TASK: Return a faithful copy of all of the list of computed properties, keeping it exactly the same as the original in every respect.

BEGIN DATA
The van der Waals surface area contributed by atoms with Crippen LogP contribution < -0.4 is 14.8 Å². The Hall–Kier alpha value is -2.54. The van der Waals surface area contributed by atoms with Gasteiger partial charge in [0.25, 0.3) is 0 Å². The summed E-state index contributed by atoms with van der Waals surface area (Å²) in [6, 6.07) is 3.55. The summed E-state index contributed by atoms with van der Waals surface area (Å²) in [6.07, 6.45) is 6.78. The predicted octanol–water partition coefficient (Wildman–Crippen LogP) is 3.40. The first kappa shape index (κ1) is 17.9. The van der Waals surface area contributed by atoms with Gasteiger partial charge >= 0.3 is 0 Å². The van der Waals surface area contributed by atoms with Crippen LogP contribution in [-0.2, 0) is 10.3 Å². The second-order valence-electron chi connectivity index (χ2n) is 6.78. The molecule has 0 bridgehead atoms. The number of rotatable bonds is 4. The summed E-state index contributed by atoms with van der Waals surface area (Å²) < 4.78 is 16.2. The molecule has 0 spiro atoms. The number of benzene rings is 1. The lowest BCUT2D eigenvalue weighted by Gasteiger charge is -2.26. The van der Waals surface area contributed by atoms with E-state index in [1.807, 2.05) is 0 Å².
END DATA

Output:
The van der Waals surface area contributed by atoms with Crippen LogP contribution < -0.4 is 14.8 Å². The Hall–Kier alpha value is -2.54. The van der Waals surface area contributed by atoms with Gasteiger partial charge in [0.25, 0.3) is 0 Å². The summed E-state index contributed by atoms with van der Waals surface area (Å²) in [6, 6.07) is 3.55. The summed E-state index contributed by atoms with van der Waals surface area (Å²) in [6.07, 6.45) is 6.78. The predicted octanol–water partition coefficient (Wildman–Crippen LogP) is 3.40. The first kappa shape index (κ1) is 17.9. The van der Waals surface area contributed by atoms with Gasteiger partial charge >= 0.3 is 0 Å². The van der Waals surface area contributed by atoms with Crippen LogP contribution in [-0.2, 0) is 10.3 Å². The second-order valence-electron chi connectivity index (χ2n) is 6.78. The molecule has 0 bridgehead atoms. The number of rotatable bonds is 4. The summed E-state index contributed by atoms with van der Waals surface area (Å²) < 4.78 is 16.2. The molecule has 0 spiro atoms. The number of benzene rings is 1. The lowest BCUT2D eigenvalue weighted by Gasteiger charge is -2.26. The van der Waals surface area contributed by atoms with E-state index in [1.807, 2.05) is 0 Å².